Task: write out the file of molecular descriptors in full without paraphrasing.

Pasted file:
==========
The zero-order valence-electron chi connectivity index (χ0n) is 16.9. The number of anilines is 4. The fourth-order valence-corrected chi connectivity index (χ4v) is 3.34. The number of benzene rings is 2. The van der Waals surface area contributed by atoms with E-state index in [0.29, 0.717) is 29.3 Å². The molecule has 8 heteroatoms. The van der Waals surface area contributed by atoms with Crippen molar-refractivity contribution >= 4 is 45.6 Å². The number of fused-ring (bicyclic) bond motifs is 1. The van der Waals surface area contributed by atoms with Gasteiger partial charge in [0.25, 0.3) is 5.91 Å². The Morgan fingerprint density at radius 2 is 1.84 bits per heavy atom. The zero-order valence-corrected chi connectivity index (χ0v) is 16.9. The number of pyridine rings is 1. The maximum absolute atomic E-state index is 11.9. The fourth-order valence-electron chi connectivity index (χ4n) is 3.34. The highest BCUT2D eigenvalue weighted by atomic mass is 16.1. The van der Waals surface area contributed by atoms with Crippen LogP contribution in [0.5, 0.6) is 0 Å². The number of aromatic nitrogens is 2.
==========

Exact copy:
The zero-order valence-electron chi connectivity index (χ0n) is 16.9. The number of anilines is 4. The fourth-order valence-corrected chi connectivity index (χ4v) is 3.34. The number of benzene rings is 2. The van der Waals surface area contributed by atoms with E-state index in [0.29, 0.717) is 29.3 Å². The molecule has 8 heteroatoms. The van der Waals surface area contributed by atoms with Crippen molar-refractivity contribution >= 4 is 45.6 Å². The number of fused-ring (bicyclic) bond motifs is 1. The van der Waals surface area contributed by atoms with Gasteiger partial charge in [0.25, 0.3) is 5.91 Å². The Morgan fingerprint density at radius 2 is 1.84 bits per heavy atom. The zero-order valence-corrected chi connectivity index (χ0v) is 16.9. The number of pyridine rings is 1. The maximum absolute atomic E-state index is 11.9. The fourth-order valence-electron chi connectivity index (χ4n) is 3.34. The highest BCUT2D eigenvalue weighted by atomic mass is 16.1. The van der Waals surface area contributed by atoms with Crippen LogP contribution in [0.5, 0.6) is 0 Å². The number of aromatic nitrogens is 2.